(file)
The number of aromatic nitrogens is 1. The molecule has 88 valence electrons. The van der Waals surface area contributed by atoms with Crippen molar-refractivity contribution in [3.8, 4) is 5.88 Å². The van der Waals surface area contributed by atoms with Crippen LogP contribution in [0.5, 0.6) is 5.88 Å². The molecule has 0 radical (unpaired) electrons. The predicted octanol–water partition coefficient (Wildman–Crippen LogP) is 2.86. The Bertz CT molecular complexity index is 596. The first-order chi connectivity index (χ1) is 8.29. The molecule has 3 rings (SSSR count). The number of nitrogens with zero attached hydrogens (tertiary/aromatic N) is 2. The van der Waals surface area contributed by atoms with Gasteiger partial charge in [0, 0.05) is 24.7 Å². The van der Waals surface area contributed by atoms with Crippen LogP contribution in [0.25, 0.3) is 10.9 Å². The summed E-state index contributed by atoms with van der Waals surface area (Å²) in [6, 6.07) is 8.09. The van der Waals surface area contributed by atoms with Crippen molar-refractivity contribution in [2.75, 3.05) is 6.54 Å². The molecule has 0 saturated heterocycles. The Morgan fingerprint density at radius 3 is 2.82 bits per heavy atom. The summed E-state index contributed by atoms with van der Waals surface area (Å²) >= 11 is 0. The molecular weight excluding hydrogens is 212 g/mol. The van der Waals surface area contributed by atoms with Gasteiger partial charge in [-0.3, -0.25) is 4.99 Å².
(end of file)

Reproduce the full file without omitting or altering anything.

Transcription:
The number of aromatic nitrogens is 1. The molecule has 88 valence electrons. The van der Waals surface area contributed by atoms with Crippen molar-refractivity contribution in [3.8, 4) is 5.88 Å². The van der Waals surface area contributed by atoms with Crippen LogP contribution in [0.5, 0.6) is 5.88 Å². The molecule has 0 radical (unpaired) electrons. The predicted octanol–water partition coefficient (Wildman–Crippen LogP) is 2.86. The Bertz CT molecular complexity index is 596. The first-order chi connectivity index (χ1) is 8.29. The molecule has 3 rings (SSSR count). The number of nitrogens with zero attached hydrogens (tertiary/aromatic N) is 2. The van der Waals surface area contributed by atoms with Gasteiger partial charge in [0, 0.05) is 24.7 Å². The van der Waals surface area contributed by atoms with Crippen LogP contribution in [0.25, 0.3) is 10.9 Å². The summed E-state index contributed by atoms with van der Waals surface area (Å²) in [6, 6.07) is 8.09. The van der Waals surface area contributed by atoms with Crippen molar-refractivity contribution in [2.75, 3.05) is 6.54 Å². The molecule has 0 saturated heterocycles. The Morgan fingerprint density at radius 3 is 2.82 bits per heavy atom. The summed E-state index contributed by atoms with van der Waals surface area (Å²) >= 11 is 0. The molecular weight excluding hydrogens is 212 g/mol. The van der Waals surface area contributed by atoms with Gasteiger partial charge in [-0.3, -0.25) is 4.99 Å².